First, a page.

LOS ANGELES — Mary Johnson, an indigenous woman from Washington, went missing in November of 2020, yet Seattle FBI only recently offered a reward for information about her disappearance, almost a year after her being reported missing. Gerry Davis, Johnson’s sister, said in an interview with CNN, “It started to feel like we were put on the back burner, still on the back burner now.”
It should not take 10 months and a heartbroken community for law enforcement to care about the disappearance of one of its citizens.
On Aug. 24 Gabby Petito called her mother for the last time before disappearing while visiting Grand Teton National Park in Wyoming, where she had been vacationing with her fiancé Brian Laundrie. On Sept. 11, Gabby Petito’s family reported her missing after days of short texts then no communication at all. Just eight days after her disappearance was reported, authorities discovered her body, and Gabby Petito’s story flooded national headlines.
Unfortunately, the feelings of hopelessness, loss and grief that Gabby’s family and friends feel is a harsh reality for many Indigenous communities across the country. Native women are disappearing en masse, yet public interest seems to focus solely on disappearances of white women.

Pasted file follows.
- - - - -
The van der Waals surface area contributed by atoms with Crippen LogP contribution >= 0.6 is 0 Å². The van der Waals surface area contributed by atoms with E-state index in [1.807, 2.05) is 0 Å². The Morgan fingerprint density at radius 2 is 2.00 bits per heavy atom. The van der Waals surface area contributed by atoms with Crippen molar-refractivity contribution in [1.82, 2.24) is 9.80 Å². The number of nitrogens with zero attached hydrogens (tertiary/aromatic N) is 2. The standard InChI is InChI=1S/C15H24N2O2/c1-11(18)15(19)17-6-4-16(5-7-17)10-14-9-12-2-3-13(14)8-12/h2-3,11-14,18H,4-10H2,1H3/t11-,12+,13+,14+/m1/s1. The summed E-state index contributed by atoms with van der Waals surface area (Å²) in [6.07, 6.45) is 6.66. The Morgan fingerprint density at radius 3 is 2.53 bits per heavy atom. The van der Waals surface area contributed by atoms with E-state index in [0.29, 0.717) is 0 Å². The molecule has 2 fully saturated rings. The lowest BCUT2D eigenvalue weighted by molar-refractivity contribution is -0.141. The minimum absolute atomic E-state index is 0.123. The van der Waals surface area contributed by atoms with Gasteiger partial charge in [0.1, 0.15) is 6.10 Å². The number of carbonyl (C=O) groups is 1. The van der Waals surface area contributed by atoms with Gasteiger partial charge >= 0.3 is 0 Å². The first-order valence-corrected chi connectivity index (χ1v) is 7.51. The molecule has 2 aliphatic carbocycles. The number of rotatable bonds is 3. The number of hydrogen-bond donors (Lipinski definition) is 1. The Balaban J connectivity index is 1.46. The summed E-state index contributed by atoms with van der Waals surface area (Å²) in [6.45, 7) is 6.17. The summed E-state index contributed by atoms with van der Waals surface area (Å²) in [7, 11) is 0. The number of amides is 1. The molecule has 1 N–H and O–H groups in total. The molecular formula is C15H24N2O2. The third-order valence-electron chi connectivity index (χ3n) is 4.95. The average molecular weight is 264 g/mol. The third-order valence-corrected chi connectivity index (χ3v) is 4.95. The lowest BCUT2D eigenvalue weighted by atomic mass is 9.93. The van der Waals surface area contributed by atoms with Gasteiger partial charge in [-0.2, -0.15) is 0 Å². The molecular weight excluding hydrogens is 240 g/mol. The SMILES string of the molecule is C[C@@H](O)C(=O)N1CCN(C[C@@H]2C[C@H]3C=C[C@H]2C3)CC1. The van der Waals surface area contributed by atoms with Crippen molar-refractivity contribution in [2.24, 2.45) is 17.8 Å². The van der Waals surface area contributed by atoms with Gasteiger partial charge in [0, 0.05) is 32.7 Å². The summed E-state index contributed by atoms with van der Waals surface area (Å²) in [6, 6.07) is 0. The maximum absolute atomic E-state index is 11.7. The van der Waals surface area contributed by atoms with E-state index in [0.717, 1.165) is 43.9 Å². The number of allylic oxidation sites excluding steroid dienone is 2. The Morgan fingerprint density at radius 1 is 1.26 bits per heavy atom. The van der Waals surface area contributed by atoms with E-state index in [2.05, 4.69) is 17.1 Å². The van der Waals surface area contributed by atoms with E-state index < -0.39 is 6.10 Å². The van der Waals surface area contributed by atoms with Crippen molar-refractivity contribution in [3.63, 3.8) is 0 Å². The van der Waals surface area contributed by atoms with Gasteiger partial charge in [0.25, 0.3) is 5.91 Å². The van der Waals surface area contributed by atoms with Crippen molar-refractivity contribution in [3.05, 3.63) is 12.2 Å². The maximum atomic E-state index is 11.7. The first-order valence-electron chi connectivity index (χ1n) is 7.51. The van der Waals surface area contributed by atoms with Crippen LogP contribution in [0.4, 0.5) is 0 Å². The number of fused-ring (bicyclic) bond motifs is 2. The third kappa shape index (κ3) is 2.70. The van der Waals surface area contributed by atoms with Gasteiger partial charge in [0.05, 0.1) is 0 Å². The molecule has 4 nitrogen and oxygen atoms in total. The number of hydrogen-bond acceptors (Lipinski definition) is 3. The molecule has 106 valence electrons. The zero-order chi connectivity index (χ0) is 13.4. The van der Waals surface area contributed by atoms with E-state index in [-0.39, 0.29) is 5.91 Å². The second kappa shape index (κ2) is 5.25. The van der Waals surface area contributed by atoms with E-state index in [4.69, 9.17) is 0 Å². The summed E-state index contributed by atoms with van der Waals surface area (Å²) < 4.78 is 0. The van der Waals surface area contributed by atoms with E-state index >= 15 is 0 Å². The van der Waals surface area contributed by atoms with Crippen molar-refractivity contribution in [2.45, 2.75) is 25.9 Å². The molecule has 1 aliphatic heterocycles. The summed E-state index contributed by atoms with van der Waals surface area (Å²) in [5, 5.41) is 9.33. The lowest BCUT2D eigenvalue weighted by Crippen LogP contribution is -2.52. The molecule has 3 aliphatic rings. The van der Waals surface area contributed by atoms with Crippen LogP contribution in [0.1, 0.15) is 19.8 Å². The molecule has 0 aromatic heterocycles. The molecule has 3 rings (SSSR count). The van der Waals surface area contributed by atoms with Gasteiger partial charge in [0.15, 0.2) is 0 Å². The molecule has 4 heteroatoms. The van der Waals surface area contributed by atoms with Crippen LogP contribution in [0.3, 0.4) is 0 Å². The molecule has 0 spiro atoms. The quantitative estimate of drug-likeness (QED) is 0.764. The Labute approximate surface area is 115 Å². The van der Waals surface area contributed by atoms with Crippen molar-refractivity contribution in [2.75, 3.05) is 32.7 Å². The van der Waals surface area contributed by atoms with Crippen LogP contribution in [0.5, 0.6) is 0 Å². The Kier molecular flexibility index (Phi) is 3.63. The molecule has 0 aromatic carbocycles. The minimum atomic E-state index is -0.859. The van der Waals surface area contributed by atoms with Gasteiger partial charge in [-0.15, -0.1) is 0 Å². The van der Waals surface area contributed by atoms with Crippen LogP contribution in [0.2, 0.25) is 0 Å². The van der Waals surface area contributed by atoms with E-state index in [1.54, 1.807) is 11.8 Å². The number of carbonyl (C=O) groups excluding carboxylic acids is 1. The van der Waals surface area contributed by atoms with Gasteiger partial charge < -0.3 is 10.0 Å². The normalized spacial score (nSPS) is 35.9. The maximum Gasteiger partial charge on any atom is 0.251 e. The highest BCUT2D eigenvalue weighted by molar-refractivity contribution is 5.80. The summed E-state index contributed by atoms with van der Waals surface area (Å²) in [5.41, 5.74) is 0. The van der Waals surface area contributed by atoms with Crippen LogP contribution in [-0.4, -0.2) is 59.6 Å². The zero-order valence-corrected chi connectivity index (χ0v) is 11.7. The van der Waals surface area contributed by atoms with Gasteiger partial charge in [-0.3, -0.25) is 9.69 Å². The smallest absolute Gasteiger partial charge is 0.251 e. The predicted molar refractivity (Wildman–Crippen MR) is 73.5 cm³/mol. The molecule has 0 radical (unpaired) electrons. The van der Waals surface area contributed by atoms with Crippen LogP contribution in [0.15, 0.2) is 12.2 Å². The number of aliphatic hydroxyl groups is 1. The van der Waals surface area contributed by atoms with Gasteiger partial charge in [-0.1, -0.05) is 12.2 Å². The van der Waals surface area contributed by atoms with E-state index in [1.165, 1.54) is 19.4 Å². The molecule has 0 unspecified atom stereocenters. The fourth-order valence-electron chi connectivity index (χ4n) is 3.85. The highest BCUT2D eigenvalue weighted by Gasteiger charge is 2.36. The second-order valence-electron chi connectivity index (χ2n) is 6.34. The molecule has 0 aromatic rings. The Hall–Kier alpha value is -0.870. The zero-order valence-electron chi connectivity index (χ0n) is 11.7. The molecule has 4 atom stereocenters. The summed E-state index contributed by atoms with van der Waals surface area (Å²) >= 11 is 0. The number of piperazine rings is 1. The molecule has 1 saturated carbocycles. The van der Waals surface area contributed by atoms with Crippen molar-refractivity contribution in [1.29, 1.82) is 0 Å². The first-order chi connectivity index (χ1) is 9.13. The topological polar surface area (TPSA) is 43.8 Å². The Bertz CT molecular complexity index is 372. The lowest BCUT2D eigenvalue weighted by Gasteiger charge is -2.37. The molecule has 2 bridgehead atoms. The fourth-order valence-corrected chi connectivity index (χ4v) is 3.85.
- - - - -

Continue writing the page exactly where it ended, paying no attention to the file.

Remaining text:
Without diminishing the tragic death of Gabby Petito, the media must begin focusing on a systemic issue: the blatant disregard for missing and murdered Indigenous women.
Reporting on missing and murdered Indigenous women has been a widely underrepresented issue in the media for decades. The Urban Indian Health Institute found that the third leading cause of death for American Indian/Alaska, Native women was murder.The third leading cause of death among white women? Chronic lower respiratory disease. Over the past two decades, Indigenous people comprised 21% of all homicides in Wyoming, even though they only make up 3% of the population.
Indigenous women suffer disproportionately high murder rates compared to their white counterparts and receive disproportionately low media attention. According to the University of Wyoming’s Survey and Analysis Center, “Only 30% of Indigenous homicide victims had newspaper media coverage, compared to 51% of white homicide victims. Indigenous female victims had the least, with only 18% coverage.” On a national scale, in a survey of 71 cities, the National Crime Information Center reported, in 2016, “there were 5,712 reports of missing American Indian and Alaska Native women and girls, though the US Department of Justice’s federal missing persons database, NamUs, only logged 116 cases.” A less than 3% reporting record. Which begs the question: why is violence in these communities so underreported?